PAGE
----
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Article: Phylogenetic affinities and morphology of the Pliocene cathartiform Dryornis pampeanus Moreno & Mercerat

Papers in Palaeontology - Volume 7 Issue 1 - Cover
Publication: Palaeontology
Volume: 7
Part: 4
Publication Date: November 2021
Page(s): 1765 1780
Author(s): Federico J. Degrange, Claudia P. Tambussi, Matías L. Taglioretti, and Fernando A. Scaglia
DOI: 10.1002/spp2.1361
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How to Cite

DEGRANGE, F.J., TAMBUSSI, C.P., TAGLIORETTI, M.L., SCAGLIA, F.A. 2021. . Papers in Palaeontology, 7, 4, 1765-1780. DOI: /doi/10.1002/spp2.1361

Author Information

  • Federico J. Degrange - Centro de Investigaciones en Ciencias de la Tierra (CICTERRA) UNC, CONICET Avenida Vélez Sársfield 1611 X5016GCA Córdoba Argentina
  • Claudia P. Tambussi - Centro de Investigaciones en Ciencias de la Tierra (CICTERRA) UNC, CONICET Avenida Vélez Sársfield 1611 X5016GCA Córdoba Argentina
  • Matías L. Taglioretti - Museo Municipal de Ciencias Naturales Lorenzo Scaglia Av. Libertad 3099 B7600HJB Mar del Plata Argentina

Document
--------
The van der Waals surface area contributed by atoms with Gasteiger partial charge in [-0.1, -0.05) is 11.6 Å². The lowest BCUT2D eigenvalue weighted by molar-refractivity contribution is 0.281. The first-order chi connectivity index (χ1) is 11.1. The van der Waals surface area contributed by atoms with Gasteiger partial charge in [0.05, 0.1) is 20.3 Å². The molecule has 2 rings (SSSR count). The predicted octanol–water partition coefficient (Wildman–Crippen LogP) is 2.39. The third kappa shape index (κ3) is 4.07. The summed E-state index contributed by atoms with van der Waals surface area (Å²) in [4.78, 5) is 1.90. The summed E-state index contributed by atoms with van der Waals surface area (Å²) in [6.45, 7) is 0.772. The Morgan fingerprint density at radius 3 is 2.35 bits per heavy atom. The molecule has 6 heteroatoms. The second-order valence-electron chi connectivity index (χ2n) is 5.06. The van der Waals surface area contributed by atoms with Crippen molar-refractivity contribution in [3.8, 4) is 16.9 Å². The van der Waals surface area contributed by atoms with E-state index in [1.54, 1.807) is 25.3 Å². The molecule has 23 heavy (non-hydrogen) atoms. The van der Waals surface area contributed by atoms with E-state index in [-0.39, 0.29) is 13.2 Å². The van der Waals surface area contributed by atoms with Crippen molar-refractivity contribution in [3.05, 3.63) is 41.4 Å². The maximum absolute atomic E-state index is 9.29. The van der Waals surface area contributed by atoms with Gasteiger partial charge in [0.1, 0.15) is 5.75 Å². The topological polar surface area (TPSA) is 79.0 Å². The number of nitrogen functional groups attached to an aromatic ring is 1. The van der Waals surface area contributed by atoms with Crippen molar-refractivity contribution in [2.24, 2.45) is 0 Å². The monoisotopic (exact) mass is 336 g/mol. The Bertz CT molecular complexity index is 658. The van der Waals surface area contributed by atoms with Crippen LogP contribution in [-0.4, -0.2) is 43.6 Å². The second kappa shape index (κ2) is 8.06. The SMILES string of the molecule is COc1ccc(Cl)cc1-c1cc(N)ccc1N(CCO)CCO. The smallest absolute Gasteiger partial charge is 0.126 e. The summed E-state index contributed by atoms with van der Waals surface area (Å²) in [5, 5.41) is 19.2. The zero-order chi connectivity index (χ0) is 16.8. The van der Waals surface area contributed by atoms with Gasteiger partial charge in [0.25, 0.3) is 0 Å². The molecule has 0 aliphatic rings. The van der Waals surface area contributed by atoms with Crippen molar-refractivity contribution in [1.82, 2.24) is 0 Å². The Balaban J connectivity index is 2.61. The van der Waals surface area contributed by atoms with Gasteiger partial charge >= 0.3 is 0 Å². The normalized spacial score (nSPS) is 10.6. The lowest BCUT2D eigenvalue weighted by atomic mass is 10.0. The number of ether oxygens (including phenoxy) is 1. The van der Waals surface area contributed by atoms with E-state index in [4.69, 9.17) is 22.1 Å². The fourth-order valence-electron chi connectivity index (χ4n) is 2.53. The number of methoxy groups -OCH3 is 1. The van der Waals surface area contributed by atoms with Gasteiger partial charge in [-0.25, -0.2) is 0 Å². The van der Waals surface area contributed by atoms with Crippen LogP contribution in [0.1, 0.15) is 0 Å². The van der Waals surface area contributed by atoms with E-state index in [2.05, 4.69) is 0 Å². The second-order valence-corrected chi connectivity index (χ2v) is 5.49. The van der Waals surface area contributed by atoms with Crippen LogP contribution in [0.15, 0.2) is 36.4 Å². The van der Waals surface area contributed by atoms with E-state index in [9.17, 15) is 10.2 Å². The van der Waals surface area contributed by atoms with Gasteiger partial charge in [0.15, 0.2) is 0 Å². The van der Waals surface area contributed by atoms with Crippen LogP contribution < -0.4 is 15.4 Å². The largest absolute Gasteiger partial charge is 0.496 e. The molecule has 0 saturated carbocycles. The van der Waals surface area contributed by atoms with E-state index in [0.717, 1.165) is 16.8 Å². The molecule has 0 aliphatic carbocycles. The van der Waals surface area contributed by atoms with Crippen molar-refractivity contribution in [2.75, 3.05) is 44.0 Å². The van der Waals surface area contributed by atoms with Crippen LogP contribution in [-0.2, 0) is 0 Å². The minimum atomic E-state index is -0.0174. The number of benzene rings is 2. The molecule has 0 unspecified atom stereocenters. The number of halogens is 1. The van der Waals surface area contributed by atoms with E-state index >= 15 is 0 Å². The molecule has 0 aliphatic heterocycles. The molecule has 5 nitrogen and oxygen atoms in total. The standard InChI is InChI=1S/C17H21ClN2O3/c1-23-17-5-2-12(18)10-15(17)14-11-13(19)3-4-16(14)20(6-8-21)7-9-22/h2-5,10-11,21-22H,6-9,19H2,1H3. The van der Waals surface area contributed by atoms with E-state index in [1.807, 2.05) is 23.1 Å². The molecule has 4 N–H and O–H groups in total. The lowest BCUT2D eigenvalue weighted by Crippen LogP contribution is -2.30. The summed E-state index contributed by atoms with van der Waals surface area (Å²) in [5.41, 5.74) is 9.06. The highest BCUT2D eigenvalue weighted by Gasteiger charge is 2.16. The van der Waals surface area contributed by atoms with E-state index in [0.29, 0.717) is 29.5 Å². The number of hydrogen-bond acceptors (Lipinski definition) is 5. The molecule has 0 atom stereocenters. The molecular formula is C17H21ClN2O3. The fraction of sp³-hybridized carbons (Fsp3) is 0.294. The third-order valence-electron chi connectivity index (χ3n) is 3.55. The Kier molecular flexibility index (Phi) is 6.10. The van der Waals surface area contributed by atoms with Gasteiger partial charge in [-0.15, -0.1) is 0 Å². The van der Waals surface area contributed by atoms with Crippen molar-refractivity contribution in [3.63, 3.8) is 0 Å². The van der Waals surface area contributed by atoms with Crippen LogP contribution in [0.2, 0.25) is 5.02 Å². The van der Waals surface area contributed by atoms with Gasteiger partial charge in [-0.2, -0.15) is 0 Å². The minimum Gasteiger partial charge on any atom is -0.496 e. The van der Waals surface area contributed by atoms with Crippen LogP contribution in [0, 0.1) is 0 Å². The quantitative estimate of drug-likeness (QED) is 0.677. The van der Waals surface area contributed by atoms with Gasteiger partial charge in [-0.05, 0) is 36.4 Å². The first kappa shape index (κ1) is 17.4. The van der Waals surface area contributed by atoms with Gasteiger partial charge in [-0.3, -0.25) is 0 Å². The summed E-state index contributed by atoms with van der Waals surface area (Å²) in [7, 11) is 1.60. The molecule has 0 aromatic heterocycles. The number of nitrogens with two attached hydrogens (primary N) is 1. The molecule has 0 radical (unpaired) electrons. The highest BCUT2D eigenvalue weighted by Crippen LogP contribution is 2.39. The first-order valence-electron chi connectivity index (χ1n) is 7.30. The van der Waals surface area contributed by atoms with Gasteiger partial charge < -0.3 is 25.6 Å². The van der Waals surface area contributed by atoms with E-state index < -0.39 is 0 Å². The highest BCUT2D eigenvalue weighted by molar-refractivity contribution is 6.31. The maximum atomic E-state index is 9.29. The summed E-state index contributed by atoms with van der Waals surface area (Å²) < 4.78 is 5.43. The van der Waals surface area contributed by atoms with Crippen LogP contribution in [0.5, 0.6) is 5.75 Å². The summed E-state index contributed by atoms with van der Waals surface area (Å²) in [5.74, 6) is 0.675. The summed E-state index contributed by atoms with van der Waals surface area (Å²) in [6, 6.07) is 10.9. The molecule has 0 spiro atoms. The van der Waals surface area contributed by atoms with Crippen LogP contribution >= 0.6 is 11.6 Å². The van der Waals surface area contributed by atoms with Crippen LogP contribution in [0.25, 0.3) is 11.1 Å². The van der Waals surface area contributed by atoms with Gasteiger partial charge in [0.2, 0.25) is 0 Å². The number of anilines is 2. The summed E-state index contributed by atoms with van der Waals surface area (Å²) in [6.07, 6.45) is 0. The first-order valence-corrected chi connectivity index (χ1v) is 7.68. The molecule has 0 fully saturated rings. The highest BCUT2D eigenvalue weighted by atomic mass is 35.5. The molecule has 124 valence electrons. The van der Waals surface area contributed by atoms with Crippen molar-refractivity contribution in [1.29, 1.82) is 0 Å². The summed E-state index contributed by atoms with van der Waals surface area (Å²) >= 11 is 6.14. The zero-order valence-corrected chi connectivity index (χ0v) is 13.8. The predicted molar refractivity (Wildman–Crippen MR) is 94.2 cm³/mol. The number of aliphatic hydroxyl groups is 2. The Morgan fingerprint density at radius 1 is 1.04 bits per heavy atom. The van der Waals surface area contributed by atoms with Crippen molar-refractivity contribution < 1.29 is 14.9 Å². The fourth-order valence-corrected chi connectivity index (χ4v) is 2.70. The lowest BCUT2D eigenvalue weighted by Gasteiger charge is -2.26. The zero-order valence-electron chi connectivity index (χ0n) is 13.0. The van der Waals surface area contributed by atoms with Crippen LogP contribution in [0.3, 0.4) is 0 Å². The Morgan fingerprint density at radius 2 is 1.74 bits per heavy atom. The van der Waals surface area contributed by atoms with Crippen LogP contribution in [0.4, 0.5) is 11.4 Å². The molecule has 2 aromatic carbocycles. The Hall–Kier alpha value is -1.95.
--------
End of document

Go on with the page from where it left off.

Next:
• Matías L. Taglioretti - Facultad de Ciencias Exactas y Naturales Instituto de Geología de Costas y del Cuaternario (CIC-UNMdP) Universidad Nacional de Mar del Plata Dean Funes 3250 B7602AYJ Mar del Plata Argentina
  • Fernando A. Scaglia - Museo Municipal de Ciencias Naturales Lorenzo Scaglia Av. Libertad 3099 B7600HJB Mar del Plata Argentina

Publication History

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    Abstract

    The fossil bird Dryornis pampeanus Moreno & Mercerat, is reinterpreted after examination of new referred material (humerus, coracoid, fragments of ulna, radius, scapula, sternum and tibiotarsus) from the Pliocene Chapadmalal Formation of Argentina. The current diagnosis is emended in the light of important considerations that cast doubt on the previous attribution of the taxon to condors. The phylogenetic position of D. pampeanus was tested in a series of maximum parsimony analyses that included all seven living Cathartiformes and 207 osteological characters. The phylogenetic analyses placed D. pampeanus as the sister taxon of extant vultures. An estimation of 26 kg for the mass, positions D. pampeanus as the largest cathartiform to have ever lived. The presence of this taxon in both the Monte Hermoso and Chapadmalal Formations not only extends the stratigraphic range of the species, but also supports the idea that they were partially contemporaneous during the early Pliocene. The dependence of the vultures on ephemeral carrion suggests that they have especially large ranges. The sites from which the lectotype and new material were recovered (Monte Hermoso and Chapadmalal, respectively) are only 400 km apart, suggesting that the two sites were at least partly contemporaneous.

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